Tuesday, August 10, 2010

Pinocchio's Nose Part 2

Pinocchio opened weeks ago, so this post is very long coming. Right after opening the show I was incredibly stressed and I needed some space and time away from the experience before coming back to reflect on it.
Let me say first that the multiple noses I made didn't work. I spent many hours and lots of money and ended up not using any of it, and it was incredibly frustrating.
I am still convinced though that I was on the right track, so I will start by telling you what I did and the lessons I learned along the way, in case you ever are in a position to make your own nose.
After creating my posterboard prototype I set about looking for something stronger to make the final product out of. The best option I found was a telescoping light saber toy. As I sliced the toys, I learned several important lessons.
-A ton of the original light saber had to be forfeited to waste. You'll notice in the picture of the toy, there is a lot of overlap between pieces. Since my pieces were only an inch long, I couldn't afford to have that space.
-Because I had to work with the cuts that already existed between pieces it was pretty much impossible for the nose segments to be uniform.
-Every step had to be done in order, no short cuts. First, sand all the pieces so that the plastic takes paint, then paint the pieces, then sand them again so that the finish is smooth. Then cut each piece to length starting at the tip. I also melted the wider end of each piece and curved it inward so that each piece would catch the one before it as the nose collapsed.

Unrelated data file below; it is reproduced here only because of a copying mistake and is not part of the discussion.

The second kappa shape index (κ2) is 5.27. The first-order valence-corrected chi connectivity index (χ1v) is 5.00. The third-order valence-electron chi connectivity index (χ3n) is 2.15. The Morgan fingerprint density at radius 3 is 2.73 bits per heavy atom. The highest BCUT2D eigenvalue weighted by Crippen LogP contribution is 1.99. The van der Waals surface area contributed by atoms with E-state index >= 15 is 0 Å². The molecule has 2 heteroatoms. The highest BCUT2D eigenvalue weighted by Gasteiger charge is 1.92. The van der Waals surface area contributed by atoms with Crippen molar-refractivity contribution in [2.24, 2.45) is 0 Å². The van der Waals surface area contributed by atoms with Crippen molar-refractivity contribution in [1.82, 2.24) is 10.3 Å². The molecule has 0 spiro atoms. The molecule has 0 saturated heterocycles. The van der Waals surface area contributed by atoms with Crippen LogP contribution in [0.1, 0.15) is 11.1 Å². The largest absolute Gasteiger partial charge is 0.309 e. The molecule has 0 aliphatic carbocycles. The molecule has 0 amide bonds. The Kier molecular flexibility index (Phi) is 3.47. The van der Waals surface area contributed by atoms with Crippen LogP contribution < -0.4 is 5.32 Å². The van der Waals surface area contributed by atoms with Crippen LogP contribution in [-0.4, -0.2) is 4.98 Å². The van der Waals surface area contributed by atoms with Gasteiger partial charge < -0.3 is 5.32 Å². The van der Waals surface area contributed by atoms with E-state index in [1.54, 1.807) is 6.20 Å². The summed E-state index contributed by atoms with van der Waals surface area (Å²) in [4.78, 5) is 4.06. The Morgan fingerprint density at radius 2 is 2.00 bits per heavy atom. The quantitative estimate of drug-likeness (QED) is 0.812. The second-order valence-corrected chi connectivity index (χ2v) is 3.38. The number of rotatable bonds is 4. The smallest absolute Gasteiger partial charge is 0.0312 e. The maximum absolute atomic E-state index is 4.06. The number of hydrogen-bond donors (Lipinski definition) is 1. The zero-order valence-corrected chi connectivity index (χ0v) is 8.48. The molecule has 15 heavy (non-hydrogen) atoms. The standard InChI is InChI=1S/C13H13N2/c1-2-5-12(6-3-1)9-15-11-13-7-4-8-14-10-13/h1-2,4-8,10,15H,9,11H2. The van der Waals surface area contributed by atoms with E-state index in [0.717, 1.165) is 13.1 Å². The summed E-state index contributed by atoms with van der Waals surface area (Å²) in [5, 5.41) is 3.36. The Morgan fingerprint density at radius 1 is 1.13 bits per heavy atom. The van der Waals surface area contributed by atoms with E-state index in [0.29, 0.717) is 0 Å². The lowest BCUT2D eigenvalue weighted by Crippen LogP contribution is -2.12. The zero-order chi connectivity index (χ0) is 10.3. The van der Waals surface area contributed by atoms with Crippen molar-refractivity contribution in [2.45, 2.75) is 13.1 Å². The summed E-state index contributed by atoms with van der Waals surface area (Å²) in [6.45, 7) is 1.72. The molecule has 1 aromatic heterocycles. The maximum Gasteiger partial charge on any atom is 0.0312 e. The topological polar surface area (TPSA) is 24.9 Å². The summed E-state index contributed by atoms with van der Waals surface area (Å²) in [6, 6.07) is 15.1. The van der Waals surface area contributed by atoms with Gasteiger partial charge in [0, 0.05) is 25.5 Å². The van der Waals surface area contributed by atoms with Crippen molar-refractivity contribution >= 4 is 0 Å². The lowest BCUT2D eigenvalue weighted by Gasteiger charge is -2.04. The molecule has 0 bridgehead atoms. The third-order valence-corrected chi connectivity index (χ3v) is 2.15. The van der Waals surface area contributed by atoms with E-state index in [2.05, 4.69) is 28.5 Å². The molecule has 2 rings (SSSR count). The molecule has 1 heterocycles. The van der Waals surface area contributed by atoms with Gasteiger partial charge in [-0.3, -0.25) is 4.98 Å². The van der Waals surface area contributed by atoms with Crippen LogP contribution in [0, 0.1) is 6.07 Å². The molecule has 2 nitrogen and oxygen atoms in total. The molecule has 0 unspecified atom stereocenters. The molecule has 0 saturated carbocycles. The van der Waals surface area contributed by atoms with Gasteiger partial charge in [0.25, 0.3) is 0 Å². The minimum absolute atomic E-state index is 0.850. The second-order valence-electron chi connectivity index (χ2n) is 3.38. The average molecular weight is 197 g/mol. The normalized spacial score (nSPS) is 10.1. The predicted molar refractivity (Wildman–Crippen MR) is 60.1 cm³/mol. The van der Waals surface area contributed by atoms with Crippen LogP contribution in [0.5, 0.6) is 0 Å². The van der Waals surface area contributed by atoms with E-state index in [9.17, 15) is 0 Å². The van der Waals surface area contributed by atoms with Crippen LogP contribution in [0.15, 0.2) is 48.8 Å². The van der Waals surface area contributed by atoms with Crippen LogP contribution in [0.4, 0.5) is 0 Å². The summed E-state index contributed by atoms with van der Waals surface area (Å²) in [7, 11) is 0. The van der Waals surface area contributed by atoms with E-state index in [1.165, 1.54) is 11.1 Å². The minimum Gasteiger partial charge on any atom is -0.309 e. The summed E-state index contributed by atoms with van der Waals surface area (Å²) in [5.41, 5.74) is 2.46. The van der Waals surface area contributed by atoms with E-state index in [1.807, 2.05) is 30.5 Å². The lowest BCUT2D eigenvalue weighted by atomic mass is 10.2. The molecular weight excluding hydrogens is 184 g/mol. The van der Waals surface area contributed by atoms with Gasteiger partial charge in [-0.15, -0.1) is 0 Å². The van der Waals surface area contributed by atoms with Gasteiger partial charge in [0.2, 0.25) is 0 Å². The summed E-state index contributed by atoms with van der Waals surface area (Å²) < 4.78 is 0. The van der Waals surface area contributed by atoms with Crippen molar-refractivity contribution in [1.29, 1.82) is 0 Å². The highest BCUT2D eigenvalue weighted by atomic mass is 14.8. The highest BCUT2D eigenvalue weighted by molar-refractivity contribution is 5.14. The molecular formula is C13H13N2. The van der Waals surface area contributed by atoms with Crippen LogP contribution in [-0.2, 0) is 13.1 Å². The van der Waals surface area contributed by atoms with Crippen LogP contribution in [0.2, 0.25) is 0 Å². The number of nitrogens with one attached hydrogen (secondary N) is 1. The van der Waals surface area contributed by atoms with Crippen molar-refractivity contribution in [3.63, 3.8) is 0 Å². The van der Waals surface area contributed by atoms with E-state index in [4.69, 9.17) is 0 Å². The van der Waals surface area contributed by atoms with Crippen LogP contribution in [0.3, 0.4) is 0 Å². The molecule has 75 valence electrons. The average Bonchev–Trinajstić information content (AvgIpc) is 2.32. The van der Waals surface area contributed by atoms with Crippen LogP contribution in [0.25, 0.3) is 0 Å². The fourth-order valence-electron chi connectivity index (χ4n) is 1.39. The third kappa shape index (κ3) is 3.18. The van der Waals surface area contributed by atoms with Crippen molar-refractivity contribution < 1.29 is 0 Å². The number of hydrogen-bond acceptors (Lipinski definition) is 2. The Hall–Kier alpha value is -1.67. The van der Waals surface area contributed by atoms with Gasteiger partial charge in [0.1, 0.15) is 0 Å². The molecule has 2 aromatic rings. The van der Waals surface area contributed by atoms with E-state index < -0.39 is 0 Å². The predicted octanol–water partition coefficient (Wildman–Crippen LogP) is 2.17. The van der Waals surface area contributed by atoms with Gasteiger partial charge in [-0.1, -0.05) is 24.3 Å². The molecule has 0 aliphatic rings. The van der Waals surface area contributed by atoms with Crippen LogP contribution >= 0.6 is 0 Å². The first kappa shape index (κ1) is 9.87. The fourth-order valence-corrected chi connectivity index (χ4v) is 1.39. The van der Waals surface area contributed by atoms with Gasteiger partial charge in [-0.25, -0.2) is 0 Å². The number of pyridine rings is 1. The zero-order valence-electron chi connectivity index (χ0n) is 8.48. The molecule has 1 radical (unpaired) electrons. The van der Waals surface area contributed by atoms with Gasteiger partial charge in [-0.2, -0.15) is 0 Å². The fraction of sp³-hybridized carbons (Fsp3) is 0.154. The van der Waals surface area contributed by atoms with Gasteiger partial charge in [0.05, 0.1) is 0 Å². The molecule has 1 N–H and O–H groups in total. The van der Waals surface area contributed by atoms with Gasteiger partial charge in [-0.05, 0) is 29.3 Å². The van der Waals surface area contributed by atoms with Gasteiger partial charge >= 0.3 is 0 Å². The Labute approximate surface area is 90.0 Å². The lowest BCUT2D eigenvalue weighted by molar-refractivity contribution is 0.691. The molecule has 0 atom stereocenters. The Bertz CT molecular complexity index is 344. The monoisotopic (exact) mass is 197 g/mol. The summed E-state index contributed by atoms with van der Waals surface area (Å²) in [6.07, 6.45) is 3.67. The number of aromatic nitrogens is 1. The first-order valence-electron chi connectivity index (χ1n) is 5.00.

The difference between fitting smoothly and not fitting was so tiny that even a thin layer of paint could throw things off and force you to redo everything.

This is how the plastic noses turned out when they were installed on the mask.
As with all of the noses I made, it looked pretty impressive when it was extended. The problem was that, with this script, the nose was only extended for two very brief moments during the show. Collapsed, the nose was far too big for the artistic director. He wanted it smaller, thinner and less distracting from the actor's face. 
After working though all the steps on several different plastic light saber noses I decided to go with another material. I went back to the original posterboard idea. This time I fully covered each piece of posterboard with masking tape, making it more durable and conveniently taking the whole thing closer to the right color. 
I wasn't able to make the closed nose much lower profile, but the thin material allowed me to make the extended nose much longer, and making it myself allowed me to make it much more uniform. The biggest problem with the posterboard was that, if it got a fold or wrinkle, the pieces would stop catching and you could pull the nose apart. If I were to do it again I might try something a little less inclined to bend, maybe paper mache. 

After making all of these noses the director and AD were still not happy. The large mask that concealed the tube across the cheek still took up too much of the actor's face. I mocked up some prototypes of smaller masks that would be hand operated instead of using the cable system, and even a totally different concept based on extension pieces that the actor would attach to the tip of his nose using magnets. None of these ideas worked.